The World Series of Poker Main Event has set poker back regarding its evolution as a live televised form of entertainment. It’s time to make some changes.
Fast or slow?
My wife teaches me so many things about the speed of my actions.
I eat too fast. I should eat slower. Apparently, it aids my digestion.
I make love too fast. I should make love slower. It feels seizure like and worries her.
Poker should always be fast.
The World Series of Poker (WSOP) Main Event Final Table is having a pepper spray-like effect on the general public. The players are getting a Twitter bashing over their perplexing behaviour when it comes to making simple decisions like folding trash hands from early position.
Yesterday, I wrote an article called Poker Changes Required to Become eSport where I talked about the snail-like pace of the World Poker Tour (WPT) UK Main Event final table and why it’s vital that we change the rules of the game to make it more appealing to fans.
In that article, I engaged in some blue sky thinking. The aftermath of the WSOP Main Event has poker players talking more short term when it comes to making immediate changes that can improve the game.
All the noise is the same.
Shot clocks, chess clocks and cuckoo clocks seem to be the order of the day.
While I believe all of these potential ideas can improve the game (cuckoo clock aside), I am amazed that poker players eyes are so misted over the obvious solution to this problem. It’s something I have written about before, but I feel compelled to be trite and write about it again.
In 2008, the world was in the midst of an economic crisis. While you lot were busy playing poker, I was in charge of moving steel out of Port Talbot steelworks by rail. There was only one problem. Nobody was buying steel. We had to cut costs. We had to slash payroll.
Everyone was displaced. We created a sleek new team structure. It was my job to fill the positions with the most suitable applicants and fire the rest. My success or failure relied heavily on the appointment of several Production Managers (PM). After the interview process, I decided that the number one person on my list was going to be a guy named Glyn.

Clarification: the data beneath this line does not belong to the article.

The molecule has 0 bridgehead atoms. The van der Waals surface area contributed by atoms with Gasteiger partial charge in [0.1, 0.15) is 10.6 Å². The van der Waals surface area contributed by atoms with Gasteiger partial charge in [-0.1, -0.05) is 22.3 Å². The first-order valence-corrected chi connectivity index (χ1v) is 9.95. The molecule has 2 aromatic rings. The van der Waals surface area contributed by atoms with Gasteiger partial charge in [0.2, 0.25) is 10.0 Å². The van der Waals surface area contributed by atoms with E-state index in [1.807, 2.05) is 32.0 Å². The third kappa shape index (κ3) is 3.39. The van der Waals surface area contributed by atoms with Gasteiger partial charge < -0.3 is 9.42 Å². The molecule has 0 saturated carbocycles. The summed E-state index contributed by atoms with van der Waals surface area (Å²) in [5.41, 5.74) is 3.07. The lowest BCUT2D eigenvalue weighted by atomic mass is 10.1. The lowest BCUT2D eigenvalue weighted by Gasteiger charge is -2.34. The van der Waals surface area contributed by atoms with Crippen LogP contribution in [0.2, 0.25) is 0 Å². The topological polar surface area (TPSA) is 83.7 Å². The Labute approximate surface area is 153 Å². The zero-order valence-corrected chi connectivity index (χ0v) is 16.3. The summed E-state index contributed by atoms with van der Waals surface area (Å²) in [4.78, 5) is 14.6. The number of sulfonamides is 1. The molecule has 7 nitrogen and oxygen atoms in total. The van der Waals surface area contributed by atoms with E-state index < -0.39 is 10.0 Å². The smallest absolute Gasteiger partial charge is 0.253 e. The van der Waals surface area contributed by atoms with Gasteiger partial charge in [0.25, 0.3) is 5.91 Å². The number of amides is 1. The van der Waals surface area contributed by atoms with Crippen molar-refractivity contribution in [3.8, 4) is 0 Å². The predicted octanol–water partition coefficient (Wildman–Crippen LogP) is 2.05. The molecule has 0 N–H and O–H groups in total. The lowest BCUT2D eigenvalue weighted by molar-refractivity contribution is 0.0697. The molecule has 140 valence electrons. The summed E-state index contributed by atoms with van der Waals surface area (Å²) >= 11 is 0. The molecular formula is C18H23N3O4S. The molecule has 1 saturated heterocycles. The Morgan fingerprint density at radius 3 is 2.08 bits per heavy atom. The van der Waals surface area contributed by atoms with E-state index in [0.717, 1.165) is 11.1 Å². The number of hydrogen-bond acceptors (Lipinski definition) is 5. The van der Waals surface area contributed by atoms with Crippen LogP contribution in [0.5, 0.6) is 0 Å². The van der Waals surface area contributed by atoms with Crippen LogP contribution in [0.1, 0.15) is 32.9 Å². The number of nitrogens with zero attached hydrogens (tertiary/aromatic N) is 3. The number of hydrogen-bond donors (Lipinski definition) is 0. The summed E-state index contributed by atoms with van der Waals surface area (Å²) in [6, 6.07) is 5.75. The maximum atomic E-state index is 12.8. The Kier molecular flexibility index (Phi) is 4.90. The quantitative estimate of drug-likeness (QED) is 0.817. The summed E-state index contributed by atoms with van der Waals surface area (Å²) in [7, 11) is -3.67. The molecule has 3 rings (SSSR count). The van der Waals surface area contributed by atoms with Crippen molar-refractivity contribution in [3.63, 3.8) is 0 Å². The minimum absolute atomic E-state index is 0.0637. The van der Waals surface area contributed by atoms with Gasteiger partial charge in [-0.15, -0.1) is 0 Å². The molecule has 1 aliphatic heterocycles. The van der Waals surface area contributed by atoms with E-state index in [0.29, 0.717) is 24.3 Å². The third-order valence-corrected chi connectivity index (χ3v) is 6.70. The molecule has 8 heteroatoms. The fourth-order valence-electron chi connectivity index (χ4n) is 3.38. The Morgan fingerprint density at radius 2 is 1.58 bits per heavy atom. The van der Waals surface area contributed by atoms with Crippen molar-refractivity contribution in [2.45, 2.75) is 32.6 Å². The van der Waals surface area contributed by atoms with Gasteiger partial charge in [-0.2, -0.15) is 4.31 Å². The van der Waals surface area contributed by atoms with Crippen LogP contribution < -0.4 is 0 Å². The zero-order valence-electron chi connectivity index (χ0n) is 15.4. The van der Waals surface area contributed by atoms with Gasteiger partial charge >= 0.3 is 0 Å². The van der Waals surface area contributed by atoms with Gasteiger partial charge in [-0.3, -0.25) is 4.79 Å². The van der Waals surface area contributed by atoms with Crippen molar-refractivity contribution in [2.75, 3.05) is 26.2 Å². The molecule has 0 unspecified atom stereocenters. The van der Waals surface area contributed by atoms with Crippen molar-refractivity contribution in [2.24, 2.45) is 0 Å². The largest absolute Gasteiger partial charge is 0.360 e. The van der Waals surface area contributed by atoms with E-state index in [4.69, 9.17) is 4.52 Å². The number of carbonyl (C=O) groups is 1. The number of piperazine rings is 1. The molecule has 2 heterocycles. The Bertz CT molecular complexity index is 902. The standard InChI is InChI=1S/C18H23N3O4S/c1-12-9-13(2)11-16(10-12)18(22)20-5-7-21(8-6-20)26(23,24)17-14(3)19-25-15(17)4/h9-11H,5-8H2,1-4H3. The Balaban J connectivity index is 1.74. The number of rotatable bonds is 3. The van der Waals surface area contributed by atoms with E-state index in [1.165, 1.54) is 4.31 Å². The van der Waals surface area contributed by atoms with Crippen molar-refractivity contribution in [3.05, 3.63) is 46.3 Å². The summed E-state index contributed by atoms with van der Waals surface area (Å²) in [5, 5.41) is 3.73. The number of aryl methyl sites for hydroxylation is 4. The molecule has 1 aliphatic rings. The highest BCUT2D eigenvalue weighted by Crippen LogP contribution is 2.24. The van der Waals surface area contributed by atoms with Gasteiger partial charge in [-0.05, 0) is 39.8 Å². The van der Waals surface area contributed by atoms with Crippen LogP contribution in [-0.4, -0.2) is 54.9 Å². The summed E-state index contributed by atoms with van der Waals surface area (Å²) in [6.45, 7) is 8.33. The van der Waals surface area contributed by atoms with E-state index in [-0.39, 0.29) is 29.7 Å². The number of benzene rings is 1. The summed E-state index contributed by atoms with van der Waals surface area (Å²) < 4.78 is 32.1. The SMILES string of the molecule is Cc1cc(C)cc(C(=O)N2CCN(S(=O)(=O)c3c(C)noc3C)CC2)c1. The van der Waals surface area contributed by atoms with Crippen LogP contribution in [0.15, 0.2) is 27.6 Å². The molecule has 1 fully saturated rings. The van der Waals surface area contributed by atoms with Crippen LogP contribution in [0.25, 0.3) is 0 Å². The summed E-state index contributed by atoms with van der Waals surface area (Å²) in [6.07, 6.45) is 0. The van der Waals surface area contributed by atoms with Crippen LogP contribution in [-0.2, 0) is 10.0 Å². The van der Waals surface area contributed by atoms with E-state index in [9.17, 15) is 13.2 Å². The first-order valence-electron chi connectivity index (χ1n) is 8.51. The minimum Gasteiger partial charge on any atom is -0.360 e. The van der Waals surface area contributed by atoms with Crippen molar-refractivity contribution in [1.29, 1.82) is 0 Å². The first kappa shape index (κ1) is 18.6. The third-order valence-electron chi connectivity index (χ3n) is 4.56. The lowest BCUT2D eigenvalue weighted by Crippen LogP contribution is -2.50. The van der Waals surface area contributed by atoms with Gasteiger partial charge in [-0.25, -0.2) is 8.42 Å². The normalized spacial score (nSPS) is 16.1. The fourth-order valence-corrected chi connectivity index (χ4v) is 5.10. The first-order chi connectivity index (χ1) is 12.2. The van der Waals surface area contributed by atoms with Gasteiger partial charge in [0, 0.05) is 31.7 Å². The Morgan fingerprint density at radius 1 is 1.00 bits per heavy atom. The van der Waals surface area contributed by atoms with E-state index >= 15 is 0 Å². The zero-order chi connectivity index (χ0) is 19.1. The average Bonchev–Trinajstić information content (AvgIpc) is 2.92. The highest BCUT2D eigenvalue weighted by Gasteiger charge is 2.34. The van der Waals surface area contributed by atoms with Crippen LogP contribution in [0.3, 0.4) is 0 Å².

My boss thought I was nuts. Everyone thought I was nuts. Glyn was nothing but a Storeman. Furthermore, an essential part of the Roles & Responsibility statement was for PM’s was to assess train drivers. They needed to undergo training to drive a train, and Glyn couldn’t do this because he was colour blind.
Like I said, everyone thought I was nuts.
I ignored everyone.
I employed Glyn.
He became an excellent PM.
Why am I telling you this?
There is an easy answer to the problem that poker currently faces, and that’s to introduce an official at every table. The official would be responsible for ensuring fair play, consistency and maintaining flow. The best part is, we already have them in place. I am, of course, talking about the dealers.
Each time I mention this to people I get the same response.
“Dealers are not good enough.”
What a crock; a typical response to any proposed change that may seem a little out of the ordinary.
Instead of thinking about your current experiences with dealers, why not instead look at building the job up from the ground level? It’s renunciation and birth ladies and gentlemen.
Dealer’s should officiate their own table. His or her position will be responsible for managing the flow of the game as a referee does in football.
But everyone will manage their tables differently?
The same happens in every sport. None of them have a situation where a single referee officiates every game. There are going to be differences of opinion and subjective views on flow. But that should not be the catalyst to paint my idea in morbid imagery
Dealers won’t turn into asshole autocrats because they will be governed and managed by the Tournament Director and their teams. If we train people to a higher standard, we could have an army of officials responsible for pushing along the gameplay through a combination of interpersonal skills and yellow and red cards.
If players don’t listen to the dealer’s advice to move the game along then, they are within their rights to show that player a yellow card. Send them to the sin bin. If they keep breaking the same rules or ignoring the same instructions they face more time in the sin bin. Persistent offenders or those that are just bang out of order can be thrown out of the competition altogether.
Glyn became a great PM because he had the ability to lead. He was also highly intelligent both emotionally and regarding IQ.
So how did I get around the colour blindness?
I changed the rules.
Rules are not meant to last forever and neither is a simple hand of poker.